Know Your Audience

One area we see indie developers often fall short is in knowing their target audiences. Properly identifying your target audience and knowing how to connect with them is a huge plus because it will save you time when conducting outreach to media and influencers. We recommend listing any vertical you think your game would fit into and determine which are your core audiences.

"You can't contact everyone and if you are targeting the wrong people, you are wasting efforts"

Since you're making a game, video game outlets and influencers are your No. 1 demographic, but depending on the game you may be able to reach a broader audience. Even within the video game vertical you can focus on going more niche. There are outlets that cover only co-op games, there are fighting game outlets, and much more for you to tap into.


Time may be limited for you when handling PR yourself, but allocating some time to research media and influencers before contacting anyone will result in increased success. You can't contact everyone and if you are targeting the wrong people, you are wasting efforts. Sometimes it makes more sense to focus attention on contacting smaller outlets or influencers with a core audience of people that are more likely to purchase your game - this is especially true for VR.

What you need to do is focus on influential press that will reach your key target audiences. We recommend creating a list of media and influencers that have covered similar types of games and regularly write about certain topics. For instance, Game Informer has a weekly science-fiction column and if sci-fi is one of your target audiences then you want to make certain to specifically target that writer.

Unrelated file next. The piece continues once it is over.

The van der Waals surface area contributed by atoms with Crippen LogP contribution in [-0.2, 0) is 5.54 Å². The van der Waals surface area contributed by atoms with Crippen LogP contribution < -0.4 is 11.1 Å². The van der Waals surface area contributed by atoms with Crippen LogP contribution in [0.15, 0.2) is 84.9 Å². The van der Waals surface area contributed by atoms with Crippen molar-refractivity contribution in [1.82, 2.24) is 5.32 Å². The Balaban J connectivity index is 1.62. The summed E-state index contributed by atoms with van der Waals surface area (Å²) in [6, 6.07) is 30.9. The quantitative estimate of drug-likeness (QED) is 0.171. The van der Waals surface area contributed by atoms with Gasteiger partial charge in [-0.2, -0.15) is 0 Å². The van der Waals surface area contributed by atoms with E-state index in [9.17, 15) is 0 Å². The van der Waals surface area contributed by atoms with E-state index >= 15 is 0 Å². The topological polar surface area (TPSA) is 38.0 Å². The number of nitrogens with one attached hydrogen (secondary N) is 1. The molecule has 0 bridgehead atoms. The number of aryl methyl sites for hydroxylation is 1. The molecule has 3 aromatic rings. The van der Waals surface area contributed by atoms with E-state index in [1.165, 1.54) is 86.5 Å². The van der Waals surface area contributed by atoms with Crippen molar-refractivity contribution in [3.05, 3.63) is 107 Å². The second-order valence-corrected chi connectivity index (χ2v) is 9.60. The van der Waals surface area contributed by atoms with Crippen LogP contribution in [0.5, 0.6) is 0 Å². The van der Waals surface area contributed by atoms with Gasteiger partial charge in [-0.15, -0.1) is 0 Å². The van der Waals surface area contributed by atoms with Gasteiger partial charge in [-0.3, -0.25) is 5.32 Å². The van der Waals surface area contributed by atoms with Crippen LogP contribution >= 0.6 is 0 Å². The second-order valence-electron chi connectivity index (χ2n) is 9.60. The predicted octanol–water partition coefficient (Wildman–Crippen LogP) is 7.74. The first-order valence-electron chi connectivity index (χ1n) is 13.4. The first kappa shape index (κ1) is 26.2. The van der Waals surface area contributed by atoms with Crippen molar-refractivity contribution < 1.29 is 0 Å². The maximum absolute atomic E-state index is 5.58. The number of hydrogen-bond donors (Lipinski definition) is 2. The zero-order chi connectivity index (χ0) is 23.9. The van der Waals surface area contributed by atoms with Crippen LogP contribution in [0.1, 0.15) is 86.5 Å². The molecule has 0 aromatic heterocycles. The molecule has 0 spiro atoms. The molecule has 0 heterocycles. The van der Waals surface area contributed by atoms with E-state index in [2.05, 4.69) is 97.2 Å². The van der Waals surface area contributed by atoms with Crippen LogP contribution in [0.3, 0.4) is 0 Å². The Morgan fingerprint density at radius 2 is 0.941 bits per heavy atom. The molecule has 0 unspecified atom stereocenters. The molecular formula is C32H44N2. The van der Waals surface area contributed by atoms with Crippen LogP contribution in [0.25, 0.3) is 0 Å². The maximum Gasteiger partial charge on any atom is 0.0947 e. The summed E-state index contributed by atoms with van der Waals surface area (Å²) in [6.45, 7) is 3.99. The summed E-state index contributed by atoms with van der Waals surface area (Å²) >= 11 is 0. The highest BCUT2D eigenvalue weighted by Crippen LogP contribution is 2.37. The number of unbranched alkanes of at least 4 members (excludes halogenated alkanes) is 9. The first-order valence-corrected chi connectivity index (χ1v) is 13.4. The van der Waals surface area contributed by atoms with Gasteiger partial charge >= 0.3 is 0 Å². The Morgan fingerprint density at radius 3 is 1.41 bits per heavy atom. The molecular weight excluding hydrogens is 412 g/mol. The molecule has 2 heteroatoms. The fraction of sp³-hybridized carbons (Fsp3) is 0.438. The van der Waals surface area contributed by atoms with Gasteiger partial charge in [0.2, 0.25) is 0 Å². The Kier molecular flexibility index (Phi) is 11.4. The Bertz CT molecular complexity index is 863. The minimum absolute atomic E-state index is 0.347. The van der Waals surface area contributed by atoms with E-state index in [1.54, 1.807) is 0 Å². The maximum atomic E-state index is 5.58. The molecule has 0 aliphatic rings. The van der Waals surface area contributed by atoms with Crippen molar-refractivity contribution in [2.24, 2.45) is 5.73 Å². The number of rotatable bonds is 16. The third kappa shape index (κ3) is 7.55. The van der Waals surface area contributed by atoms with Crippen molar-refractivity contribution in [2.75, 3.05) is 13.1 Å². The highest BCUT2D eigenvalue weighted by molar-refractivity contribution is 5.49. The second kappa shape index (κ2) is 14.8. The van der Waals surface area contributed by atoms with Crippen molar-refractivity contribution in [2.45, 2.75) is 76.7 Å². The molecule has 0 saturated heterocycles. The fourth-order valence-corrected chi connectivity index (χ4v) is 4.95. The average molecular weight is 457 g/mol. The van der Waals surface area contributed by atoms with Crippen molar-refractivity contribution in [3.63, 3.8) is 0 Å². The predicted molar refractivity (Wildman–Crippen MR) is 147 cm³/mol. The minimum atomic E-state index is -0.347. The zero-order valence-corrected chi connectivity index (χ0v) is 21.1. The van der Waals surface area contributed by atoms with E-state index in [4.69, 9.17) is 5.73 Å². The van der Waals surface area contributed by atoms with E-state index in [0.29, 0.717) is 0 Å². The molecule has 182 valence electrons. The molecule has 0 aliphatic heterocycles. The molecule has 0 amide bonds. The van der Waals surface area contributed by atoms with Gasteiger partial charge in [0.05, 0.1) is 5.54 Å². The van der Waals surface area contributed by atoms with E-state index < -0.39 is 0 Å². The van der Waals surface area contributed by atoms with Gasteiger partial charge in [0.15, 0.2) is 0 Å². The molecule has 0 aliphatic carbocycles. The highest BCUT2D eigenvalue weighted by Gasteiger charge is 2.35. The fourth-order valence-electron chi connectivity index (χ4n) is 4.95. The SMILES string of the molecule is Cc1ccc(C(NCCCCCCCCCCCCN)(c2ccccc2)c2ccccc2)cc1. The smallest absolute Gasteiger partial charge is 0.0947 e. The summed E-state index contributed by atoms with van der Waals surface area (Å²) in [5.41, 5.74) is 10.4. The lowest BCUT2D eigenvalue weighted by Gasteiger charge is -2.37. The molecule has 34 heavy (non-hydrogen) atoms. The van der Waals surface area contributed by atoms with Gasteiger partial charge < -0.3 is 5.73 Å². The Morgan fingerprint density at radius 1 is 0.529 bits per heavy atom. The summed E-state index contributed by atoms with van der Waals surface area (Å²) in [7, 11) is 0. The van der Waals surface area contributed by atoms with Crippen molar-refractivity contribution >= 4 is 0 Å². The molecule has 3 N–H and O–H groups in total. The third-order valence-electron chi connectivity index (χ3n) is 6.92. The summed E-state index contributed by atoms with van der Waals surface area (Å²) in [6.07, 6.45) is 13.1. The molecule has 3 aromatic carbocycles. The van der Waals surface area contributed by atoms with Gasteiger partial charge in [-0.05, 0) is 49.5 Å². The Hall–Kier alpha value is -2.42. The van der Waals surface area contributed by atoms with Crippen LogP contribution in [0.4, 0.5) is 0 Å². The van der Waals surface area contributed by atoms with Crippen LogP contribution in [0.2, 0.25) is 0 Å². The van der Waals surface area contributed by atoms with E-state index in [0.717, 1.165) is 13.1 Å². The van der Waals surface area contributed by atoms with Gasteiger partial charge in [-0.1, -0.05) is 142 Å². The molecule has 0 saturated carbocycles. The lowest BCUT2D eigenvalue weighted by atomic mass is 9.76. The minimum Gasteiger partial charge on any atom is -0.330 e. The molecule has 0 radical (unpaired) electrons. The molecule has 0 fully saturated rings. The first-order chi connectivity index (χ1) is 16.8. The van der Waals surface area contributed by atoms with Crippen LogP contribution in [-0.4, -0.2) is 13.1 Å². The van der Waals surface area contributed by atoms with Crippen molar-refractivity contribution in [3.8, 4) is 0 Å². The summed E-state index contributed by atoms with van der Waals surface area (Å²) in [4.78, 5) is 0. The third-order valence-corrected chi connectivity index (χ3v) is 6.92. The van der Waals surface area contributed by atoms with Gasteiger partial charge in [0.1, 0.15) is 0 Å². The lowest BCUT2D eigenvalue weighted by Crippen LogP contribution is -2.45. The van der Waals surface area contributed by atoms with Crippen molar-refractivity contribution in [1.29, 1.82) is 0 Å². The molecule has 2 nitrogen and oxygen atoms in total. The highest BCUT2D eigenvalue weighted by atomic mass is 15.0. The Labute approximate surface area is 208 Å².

Most importantly don't contact someone just because you saw them on a media list. Research that outlet and make sure they even cover your type of game and the platform you're launching on. Don't send a PC-only outlet such as Rock Paper Shotgun a console code because it is both a waste of your time and a code.

Contacting Media and Influencers

"The amount of success you have in generating awareness will depend on how much time and effort you put into the PR "

Journalists and influencers receive hundreds of emails a day and they don't have the time to read every single one. To get them to open your email I recommend a strong subject line that calls out what differentiates your game from others. Try to keep it short and make a comparison (Call of Duty meets Rocket League). If you've done your research you'll know what similar games someone has covered and you can use this information to craft a convincing subject line. Call out any major awards you may have received, such as a GDC Best in Play award, and you can also mention any previous games that the person may have covered.